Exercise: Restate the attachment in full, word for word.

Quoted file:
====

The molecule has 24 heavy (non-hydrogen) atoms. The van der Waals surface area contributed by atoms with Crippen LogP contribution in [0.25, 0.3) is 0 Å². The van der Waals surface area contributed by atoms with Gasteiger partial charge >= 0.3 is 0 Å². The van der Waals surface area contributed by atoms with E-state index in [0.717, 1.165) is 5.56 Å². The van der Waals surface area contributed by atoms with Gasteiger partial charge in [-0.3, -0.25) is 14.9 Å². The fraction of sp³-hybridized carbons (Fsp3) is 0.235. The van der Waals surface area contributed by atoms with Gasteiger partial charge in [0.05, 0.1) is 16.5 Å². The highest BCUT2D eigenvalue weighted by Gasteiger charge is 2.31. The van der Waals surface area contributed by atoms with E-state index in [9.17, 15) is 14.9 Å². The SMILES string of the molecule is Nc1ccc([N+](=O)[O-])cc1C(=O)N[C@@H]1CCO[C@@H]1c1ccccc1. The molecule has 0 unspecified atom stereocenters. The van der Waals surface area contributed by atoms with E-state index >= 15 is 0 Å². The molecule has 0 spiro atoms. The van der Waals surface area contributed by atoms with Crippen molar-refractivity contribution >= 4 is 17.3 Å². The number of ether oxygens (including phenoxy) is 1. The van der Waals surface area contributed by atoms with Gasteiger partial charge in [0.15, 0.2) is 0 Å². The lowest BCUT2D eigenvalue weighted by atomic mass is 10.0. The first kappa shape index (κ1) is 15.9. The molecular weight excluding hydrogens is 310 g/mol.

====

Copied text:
The molecule has 24 heavy (non-hydrogen) atoms. The van der Waals surface area contributed by atoms with Crippen LogP contribution in [0.25, 0.3) is 0 Å². The van der Waals surface area contributed by atoms with Gasteiger partial charge >= 0.3 is 0 Å². The van der Waals surface area contributed by atoms with E-state index in [0.717, 1.165) is 5.56 Å². The van der Waals surface area contributed by atoms with Gasteiger partial charge in [-0.3, -0.25) is 14.9 Å². The fraction of sp³-hybridized carbons (Fsp3) is 0.235. The van der Waals surface area contributed by atoms with Gasteiger partial charge in [0.05, 0.1) is 16.5 Å². The highest BCUT2D eigenvalue weighted by Gasteiger charge is 2.31. The van der Waals surface area contributed by atoms with E-state index in [9.17, 15) is 14.9 Å². The SMILES string of the molecule is Nc1ccc([N+](=O)[O-])cc1C(=O)N[C@@H]1CCO[C@@H]1c1ccccc1. The molecule has 0 unspecified atom stereocenters. The van der Waals surface area contributed by atoms with E-state index >= 15 is 0 Å². The molecule has 0 spiro atoms. The van der Waals surface area contributed by atoms with Crippen molar-refractivity contribution >= 4 is 17.3 Å². The number of ether oxygens (including phenoxy) is 1. The van der Waals surface area contributed by atoms with Gasteiger partial charge in [0.15, 0.2) is 0 Å². The lowest BCUT2D eigenvalue weighted by atomic mass is 10.0. The first kappa shape index (κ1) is 15.9. The molecular weight excluding hydrogens is 310 g/mol.